Manufacturing in America

D29 has a post challenging the idea that labor costs are the main thing driving the movement out of the country.


David Foster said...

Certainly true that there are plenty of issues other than labor costs harming US manufacturing. But the "direct labor is only 5% of cost" assertion is highly industry-dependent. In cut-and-sew apparel manufacturing, for example, it is surely much higher.

Plus, *direct* labor is not the only cost that is sensitive to where you put your factory. Some of the *indirect* labor is going to move as well, and also gain by the lower local labor costs.

Grim said...

I'm afraid it is outside my area of expertise. :) I do take his point that cutting regulation would also make manufacturing more competitive against global industry, perhaps allowing for more Americans to have manufacturing jobs again.

Edith Hook said...

It's much too complicated for an article. Who among contemporary thinkers (Right, Left, or Whatever) factors in the REAL ECONOMIC GAME CHANGERS: instant global communication, commercial monopolies, automation, computing(including the implications of MEGA data bases), greater interdependence than ever before, the accelerated churn in innovation and the life cycle of businesses and careers, globalization (people used to invest in and purchase from corporations that were relatively known to them and do business face to face, today, it is with strangers on the other side of the planet), and the huge asymmetry in knowledge and power between the regular folks and the Mandarin class (meritocracy).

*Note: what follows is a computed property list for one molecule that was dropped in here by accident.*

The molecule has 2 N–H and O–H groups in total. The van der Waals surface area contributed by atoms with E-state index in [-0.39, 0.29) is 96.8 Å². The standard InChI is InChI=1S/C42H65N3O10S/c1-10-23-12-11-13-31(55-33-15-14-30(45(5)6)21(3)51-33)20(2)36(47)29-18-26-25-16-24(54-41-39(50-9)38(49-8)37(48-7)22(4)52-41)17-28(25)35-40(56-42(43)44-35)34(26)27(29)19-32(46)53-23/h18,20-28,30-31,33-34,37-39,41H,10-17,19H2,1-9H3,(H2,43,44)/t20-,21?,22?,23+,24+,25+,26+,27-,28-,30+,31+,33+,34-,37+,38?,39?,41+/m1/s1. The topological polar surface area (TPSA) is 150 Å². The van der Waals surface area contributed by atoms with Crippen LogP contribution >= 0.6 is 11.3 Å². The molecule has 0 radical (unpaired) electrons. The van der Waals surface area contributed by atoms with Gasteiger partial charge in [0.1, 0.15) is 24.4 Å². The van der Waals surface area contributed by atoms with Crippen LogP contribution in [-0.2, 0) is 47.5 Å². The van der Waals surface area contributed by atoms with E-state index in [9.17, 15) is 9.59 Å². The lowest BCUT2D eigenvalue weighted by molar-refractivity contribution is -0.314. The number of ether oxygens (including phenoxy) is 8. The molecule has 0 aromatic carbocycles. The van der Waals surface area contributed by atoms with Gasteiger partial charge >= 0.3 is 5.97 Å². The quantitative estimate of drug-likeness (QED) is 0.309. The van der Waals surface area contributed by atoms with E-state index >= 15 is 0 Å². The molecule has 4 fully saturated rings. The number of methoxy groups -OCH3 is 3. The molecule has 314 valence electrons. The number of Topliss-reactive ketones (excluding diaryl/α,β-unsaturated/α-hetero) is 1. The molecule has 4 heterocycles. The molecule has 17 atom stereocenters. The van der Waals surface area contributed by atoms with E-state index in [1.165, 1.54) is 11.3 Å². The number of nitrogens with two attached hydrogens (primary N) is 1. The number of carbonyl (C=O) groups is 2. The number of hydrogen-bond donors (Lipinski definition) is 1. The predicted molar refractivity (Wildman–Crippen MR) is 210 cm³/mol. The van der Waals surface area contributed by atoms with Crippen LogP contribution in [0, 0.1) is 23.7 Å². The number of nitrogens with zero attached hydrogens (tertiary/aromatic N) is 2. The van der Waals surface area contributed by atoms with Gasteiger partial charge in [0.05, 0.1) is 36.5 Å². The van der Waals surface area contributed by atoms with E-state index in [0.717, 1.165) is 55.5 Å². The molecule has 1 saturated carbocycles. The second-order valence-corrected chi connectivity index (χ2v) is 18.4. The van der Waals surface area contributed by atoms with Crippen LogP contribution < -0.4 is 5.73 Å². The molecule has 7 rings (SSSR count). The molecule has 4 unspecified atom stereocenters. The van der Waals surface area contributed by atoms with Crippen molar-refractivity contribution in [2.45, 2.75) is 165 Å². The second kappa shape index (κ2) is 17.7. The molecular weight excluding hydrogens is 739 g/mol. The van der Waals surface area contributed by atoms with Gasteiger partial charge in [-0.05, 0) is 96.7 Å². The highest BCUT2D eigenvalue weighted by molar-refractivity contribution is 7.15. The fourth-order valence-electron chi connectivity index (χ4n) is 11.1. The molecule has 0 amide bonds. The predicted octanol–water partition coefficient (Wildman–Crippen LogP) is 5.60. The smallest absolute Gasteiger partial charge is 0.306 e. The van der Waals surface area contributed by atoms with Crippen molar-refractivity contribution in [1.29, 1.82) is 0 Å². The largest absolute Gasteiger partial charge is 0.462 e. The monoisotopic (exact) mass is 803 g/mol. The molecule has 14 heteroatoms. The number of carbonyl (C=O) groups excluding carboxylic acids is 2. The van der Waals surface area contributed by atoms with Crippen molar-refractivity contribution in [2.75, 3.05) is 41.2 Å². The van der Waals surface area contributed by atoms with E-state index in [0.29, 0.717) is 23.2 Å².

I am not aware of any politician that seems to grasp the implications of the innovation and engineering advances that have emerged. I don't know if the thinkers who wrote for the Industrial Revolution have that many insights applicable to the Information Revolution, which they could not have imagined.
I don't think that the public, media, academia, or the pols have caught up to these realities and what they portend for the economy or the middle class. Most seem to have an almost adolescent grasp of the realities faced by businesses. Businesses aren't free to do whatever they please; they are caught between their investors (you, me, and those little old ladies from Pasadena), regulators(at all levels, EPA, OSHA,BLM, SEC), creditors, customers, suppliers, energy requirements, tax considerations, competitors, media, communities (employees). Imagine how hard it is to compete with the mind boggling economies of scale coming from the global supply chain.
Small to medium size businesses who could still be categorized as entrepreneurial face as much volatility and uncertainty as the typical wage earner. This reality doesn’t ever seem to factor in to the mindset of the elites, their minions, and their ideological fellow travelers of whatever persuasion. To recap, per the Deloitte Shift Index:
Shorter company life span.
Greater management turnover.
Falling return on assets.
Declining Innovation.
Declining trust in brands.
Less job security.

Please note that Mr Denning extrapolates from the Deloitte Shift Index, which he properly credits for all the heavy lifting. He points out the paradox that corporate executive salaries have exploded while ROA(assets) has been in fairly steep decline. Any thoughts?